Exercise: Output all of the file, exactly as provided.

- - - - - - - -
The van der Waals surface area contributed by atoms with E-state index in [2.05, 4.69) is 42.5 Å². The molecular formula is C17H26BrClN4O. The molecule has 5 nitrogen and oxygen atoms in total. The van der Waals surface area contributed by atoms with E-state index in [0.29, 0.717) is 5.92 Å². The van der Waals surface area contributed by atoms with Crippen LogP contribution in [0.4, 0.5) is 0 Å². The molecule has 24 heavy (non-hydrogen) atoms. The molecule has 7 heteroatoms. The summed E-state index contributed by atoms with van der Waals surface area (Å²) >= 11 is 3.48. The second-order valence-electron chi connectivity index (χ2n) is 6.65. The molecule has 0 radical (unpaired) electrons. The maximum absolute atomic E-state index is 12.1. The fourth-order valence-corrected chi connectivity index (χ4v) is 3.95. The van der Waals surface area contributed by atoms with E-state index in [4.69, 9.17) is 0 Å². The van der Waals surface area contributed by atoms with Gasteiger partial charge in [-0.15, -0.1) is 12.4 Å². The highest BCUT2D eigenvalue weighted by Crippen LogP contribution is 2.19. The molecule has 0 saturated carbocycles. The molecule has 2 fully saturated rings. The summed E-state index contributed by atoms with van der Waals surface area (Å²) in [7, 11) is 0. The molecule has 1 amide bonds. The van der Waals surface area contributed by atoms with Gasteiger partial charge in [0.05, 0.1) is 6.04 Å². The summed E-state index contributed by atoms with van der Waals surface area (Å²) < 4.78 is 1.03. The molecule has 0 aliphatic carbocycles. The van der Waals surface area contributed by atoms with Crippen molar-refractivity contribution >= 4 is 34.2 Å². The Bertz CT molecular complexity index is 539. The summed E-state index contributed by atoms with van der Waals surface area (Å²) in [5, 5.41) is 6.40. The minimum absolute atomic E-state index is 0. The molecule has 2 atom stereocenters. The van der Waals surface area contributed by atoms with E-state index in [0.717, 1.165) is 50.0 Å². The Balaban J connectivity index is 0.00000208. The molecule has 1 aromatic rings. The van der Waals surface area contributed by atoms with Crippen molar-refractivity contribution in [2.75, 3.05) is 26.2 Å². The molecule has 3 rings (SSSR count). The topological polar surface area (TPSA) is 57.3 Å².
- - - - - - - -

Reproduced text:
The van der Waals surface area contributed by atoms with E-state index in [2.05, 4.69) is 42.5 Å². The molecular formula is C17H26BrClN4O. The molecule has 5 nitrogen and oxygen atoms in total. The van der Waals surface area contributed by atoms with E-state index in [0.29, 0.717) is 5.92 Å². The van der Waals surface area contributed by atoms with Crippen LogP contribution in [0.4, 0.5) is 0 Å². The molecule has 24 heavy (non-hydrogen) atoms. The molecule has 7 heteroatoms. The summed E-state index contributed by atoms with van der Waals surface area (Å²) >= 11 is 3.48. The second-order valence-electron chi connectivity index (χ2n) is 6.65. The molecule has 0 radical (unpaired) electrons. The maximum absolute atomic E-state index is 12.1. The fourth-order valence-corrected chi connectivity index (χ4v) is 3.95. The van der Waals surface area contributed by atoms with E-state index in [4.69, 9.17) is 0 Å². The van der Waals surface area contributed by atoms with Gasteiger partial charge in [-0.15, -0.1) is 12.4 Å². The highest BCUT2D eigenvalue weighted by Crippen LogP contribution is 2.19. The molecule has 0 saturated carbocycles. The molecule has 2 fully saturated rings. The summed E-state index contributed by atoms with van der Waals surface area (Å²) in [7, 11) is 0. The molecule has 1 amide bonds. The van der Waals surface area contributed by atoms with Gasteiger partial charge in [0.05, 0.1) is 6.04 Å². The summed E-state index contributed by atoms with van der Waals surface area (Å²) < 4.78 is 1.03. The molecule has 0 aliphatic carbocycles. The van der Waals surface area contributed by atoms with Crippen molar-refractivity contribution >= 4 is 34.2 Å². The Bertz CT molecular complexity index is 539. The summed E-state index contributed by atoms with van der Waals surface area (Å²) in [5, 5.41) is 6.40. The minimum absolute atomic E-state index is 0. The molecule has 2 atom stereocenters. The van der Waals surface area contributed by atoms with E-state index in [0.717, 1.165) is 50.0 Å². The Balaban J connectivity index is 0.00000208. The molecule has 1 aromatic rings. The van der Waals surface area contributed by atoms with Crippen molar-refractivity contribution in [2.75, 3.05) is 26.2 Å². The molecule has 3 rings (SSSR count). The topological polar surface area (TPSA) is 57.3 Å².